Practical Apps 14: Anxiety in Adults

author

Dr. Matthew Cruickshank
Toronto, Ontario

Bio

Dr. Matthew Cruickshank is a practicing family physician in Toronto. He holds an undergraduate degree in Computer Engineering from Queen’s University where he developed skills in the development and implementation of technology products and an understanding of how they can enhance traditional systems. He studied medicine at University of Western Ontario and completed his residency at University of Toronto. During his medical education he developed an interest in practice optimization with novel uses of technology. Matthew is currently practicing family medicine at a community-based family practice in Toronto that has a focus on technology integration in family practice to optimize the patient and physician experience.

Apps Reviewed:

Patient Experiences

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Pacifica

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Pacifica was created with the goal of bringing well-proven therapies for stress, anxiety and depression to individuals who are not able to access traditional therapy because of barriers such as cost and stigma. One of the founders has suffered with anxiety himself and has experienced firsthand improvement with effective treatment. The Pacifica team has a clinical psychologist on staff and a scientific advisory board to help ensure the app is driven by evidence-based treatments. The app includes CBT tools as well as mindfulness and wellness tools in a well-planned and well-organized way to help users treat their anxiety disorders. The app encourages users to set goals and work to accomplish them, but otherwise it does not offer more involved exposure therapy tools. Pacifica could be a great app for most individuals with anxiety disorders who are willing to take the time to engage with the app.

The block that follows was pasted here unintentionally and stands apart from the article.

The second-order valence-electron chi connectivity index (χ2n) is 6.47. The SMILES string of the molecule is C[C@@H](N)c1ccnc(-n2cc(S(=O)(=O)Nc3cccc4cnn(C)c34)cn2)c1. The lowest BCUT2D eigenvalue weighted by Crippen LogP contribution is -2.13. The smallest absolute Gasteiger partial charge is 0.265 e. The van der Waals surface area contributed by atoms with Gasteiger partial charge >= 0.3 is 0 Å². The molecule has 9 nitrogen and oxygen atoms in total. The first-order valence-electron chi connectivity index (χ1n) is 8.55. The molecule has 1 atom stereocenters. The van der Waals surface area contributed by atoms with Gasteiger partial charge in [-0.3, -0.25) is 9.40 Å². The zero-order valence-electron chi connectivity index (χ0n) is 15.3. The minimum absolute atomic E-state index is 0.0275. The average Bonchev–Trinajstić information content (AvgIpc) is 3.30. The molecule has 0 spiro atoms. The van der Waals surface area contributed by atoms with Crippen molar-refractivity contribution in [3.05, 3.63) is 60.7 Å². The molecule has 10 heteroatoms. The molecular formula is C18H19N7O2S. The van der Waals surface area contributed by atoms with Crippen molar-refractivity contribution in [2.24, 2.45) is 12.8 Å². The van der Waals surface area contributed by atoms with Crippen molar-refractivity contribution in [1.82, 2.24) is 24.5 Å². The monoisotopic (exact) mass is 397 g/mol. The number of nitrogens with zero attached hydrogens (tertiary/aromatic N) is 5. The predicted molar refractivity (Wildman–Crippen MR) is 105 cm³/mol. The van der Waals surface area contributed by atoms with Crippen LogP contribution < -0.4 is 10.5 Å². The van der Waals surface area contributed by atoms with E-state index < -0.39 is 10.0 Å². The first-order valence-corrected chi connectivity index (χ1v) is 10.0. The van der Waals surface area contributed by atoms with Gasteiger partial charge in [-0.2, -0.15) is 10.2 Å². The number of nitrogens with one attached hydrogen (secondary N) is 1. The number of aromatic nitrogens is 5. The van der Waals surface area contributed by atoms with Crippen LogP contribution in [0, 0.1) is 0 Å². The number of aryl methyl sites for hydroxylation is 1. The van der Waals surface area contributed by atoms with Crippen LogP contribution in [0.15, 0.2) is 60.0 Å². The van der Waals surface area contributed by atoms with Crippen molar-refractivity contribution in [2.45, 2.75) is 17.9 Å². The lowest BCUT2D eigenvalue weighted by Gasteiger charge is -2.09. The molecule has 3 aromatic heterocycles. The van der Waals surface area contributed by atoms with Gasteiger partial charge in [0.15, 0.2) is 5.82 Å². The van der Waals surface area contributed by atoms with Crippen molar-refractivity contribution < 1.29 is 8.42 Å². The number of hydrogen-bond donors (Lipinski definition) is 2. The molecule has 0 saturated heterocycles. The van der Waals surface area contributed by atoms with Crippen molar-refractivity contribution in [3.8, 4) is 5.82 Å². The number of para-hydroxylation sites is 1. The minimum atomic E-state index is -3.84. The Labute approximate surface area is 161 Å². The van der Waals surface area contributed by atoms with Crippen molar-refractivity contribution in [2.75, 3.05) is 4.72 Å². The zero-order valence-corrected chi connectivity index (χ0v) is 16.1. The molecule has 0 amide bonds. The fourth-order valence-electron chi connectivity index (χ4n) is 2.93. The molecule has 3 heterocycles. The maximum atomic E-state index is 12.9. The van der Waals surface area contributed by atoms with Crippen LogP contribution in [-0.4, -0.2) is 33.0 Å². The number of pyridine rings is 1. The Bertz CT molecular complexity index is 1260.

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Headspace

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Headspace is a guided meditation app created by Andy Puddicombe, an ordained Buddhist monk. Andy Puddicombe created the platform with the goal of teaching meditation and mindfulness to as many people as possible because he believes they will help improve the health and happiness of the world. The app has millions of users so it may in fact be helping with this ambitious goal. The app is a comprehensive and media-rich approach to guided meditation and is perfect for both introducing meditation to users not previously familiar with the practice and for users with previous mindfulness experience who are looking to deepen their skills. Although this app probably could not be used as a standalone treatment for most individuals with an anxiety disorder, it is a great tool to supplement other treatments.

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AnxietyCoach